Regent Classic’s musical tutorial videos for 2017 feature pieces from the ABRSM organ examination syllabus. Organist Jonathan Kingston gives you a short introduction to each piece, offering some background and tips about performance and registration.
See the Organ Music Tutorial Series overview for links to more organ videos and information about them. There you will also be able to read more about Jonathan Kingston and the organs being played in this series.
About Composer Flor Peeters
Flor Peeters’ Festival Voluntary features on the ABRSM Grade 6 organ syllabus. It is a relatively short, spiky piece that could be useful for Sunday mornings after the service. It is dedicated to Peeters’ dear friend, Reverend Father Canon Titus Timmerman.
Peeters, who died in 1986, was one of a relatively small number of reasonably well-known Belgian composers. His wide-ranging output has a strong tendency towards modal harmonies, and is predominantly for the organ, although there are a few piano works, some songs and some choral music.
Having become at almost the same time organist of St Rumbold’s Cathedral and a teacher at the Lemmens Institute in Mechelen, these were posts that would define the remainder of his working life. He was an enthusiastic recitalist, having undertaken some 1200 organ recitals both at home and abroad during the course of his life.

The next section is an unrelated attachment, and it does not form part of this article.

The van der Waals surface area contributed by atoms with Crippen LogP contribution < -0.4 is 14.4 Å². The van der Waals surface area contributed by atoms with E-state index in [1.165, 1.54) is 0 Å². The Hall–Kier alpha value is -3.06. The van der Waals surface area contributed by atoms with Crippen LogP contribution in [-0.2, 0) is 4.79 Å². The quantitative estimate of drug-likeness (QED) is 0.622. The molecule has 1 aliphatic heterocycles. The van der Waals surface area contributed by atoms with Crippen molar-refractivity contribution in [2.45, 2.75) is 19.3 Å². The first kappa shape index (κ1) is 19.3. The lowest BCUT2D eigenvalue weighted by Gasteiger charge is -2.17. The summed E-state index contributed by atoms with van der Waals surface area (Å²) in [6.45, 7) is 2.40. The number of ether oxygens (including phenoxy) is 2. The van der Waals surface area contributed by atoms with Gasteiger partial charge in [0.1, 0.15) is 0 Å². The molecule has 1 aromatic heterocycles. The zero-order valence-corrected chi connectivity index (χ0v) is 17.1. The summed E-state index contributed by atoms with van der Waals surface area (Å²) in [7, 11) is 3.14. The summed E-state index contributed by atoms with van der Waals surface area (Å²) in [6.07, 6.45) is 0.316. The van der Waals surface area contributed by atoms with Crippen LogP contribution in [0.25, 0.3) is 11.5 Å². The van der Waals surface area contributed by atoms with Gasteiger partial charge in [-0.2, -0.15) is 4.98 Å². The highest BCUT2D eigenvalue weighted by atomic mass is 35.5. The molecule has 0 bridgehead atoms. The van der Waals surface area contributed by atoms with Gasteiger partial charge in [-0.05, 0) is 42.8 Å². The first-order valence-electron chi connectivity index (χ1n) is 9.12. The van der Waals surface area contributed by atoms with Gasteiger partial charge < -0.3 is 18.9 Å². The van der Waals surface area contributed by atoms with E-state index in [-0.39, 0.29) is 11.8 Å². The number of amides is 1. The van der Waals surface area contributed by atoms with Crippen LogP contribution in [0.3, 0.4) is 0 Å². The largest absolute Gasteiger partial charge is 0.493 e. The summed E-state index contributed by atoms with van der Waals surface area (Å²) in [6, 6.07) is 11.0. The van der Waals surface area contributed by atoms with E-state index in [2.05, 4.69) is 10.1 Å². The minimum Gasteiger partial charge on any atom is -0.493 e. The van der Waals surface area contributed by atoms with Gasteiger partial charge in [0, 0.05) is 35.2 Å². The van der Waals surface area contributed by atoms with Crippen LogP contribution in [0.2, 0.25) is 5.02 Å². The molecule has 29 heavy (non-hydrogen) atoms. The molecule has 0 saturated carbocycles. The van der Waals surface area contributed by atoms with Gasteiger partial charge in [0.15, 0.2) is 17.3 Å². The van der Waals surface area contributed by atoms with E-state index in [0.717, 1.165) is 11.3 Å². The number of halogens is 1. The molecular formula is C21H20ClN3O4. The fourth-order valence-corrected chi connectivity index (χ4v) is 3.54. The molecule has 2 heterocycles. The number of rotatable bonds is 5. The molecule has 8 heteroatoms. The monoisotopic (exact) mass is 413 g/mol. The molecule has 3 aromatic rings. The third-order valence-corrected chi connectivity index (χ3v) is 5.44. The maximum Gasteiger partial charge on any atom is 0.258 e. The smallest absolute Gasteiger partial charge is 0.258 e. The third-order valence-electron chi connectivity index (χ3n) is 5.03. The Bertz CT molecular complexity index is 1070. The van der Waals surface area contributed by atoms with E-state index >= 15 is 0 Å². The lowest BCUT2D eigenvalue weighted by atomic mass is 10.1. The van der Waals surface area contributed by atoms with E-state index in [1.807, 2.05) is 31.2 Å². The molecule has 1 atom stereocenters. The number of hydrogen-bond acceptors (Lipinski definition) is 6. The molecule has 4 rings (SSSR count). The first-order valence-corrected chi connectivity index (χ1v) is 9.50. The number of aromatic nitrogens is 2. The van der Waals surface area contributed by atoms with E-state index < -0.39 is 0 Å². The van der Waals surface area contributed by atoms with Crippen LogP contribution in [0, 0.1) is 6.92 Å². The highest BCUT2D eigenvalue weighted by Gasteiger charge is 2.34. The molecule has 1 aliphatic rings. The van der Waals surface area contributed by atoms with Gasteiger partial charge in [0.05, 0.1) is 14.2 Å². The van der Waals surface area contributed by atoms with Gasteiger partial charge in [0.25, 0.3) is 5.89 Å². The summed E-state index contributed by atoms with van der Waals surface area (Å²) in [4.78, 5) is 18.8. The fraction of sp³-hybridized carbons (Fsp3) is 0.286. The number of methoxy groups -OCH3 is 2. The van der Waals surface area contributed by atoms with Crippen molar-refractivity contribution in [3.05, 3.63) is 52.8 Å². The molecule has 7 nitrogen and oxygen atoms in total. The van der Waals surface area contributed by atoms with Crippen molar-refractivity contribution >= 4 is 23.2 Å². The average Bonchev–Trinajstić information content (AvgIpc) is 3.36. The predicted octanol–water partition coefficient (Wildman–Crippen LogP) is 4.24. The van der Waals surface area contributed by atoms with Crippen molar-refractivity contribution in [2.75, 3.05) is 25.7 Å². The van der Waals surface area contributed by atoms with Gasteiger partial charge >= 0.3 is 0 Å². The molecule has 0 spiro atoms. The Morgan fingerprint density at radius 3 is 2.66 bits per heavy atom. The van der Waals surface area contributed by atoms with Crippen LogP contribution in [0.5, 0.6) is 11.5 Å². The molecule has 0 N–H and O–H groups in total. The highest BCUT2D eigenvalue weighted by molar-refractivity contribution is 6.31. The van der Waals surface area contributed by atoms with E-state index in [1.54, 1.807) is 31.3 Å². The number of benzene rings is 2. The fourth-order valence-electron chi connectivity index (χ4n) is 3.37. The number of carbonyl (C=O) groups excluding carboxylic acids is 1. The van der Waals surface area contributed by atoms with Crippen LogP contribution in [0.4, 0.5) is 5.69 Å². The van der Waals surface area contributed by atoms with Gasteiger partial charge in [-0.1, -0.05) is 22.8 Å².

The Festival Voluntary – How to play
The Festival Voluntary is essentially a piece that demands bright registrations, relying strongly on the mixtures and possibly some mutation stops for a touch of spice. While 8′ and/or 4′ reeds are specified in places, if these are to be used it’s probably best if they are of a lighter/brighter continental quality, as opposed to the fuller tromba tone of say a Willis or a Harrison. That’s what you’ll hear when Jonathan uses occasional instances of reeds in the chorus on this Regent Classic organ.
As Jonathan points out in his introduction, Peeters marks his phrasing and registration intentions clearly on the score, and the player would be well advised to stick closely to them. The dynamic of the piece doesn’t drop below mezzo-forte, and there’s not much opportunity here to introduce quieter or more mellow registrations, but Jonathan suggests that there’s the opportunity to introduce a degree of tonal variety.
As we reach the conclusion there is the opportunity to add some power with suitable Great reeds. Peeters suggests the possibility of adding a manual 16′ and pedal 32′ for the last two chords (although these shouldn’t make the texture too muddy).
If you would like to watch the Festival Voluntary video tutorial right now – here it is:
I have had a passion for church organs since the tender age of 12. I own and run Regent Classic Organs with a close attention to the detail that musicians appreciate; and a clear understanding of the benefits of digital technology and keeping to the traditional and emotional elements of organ playing.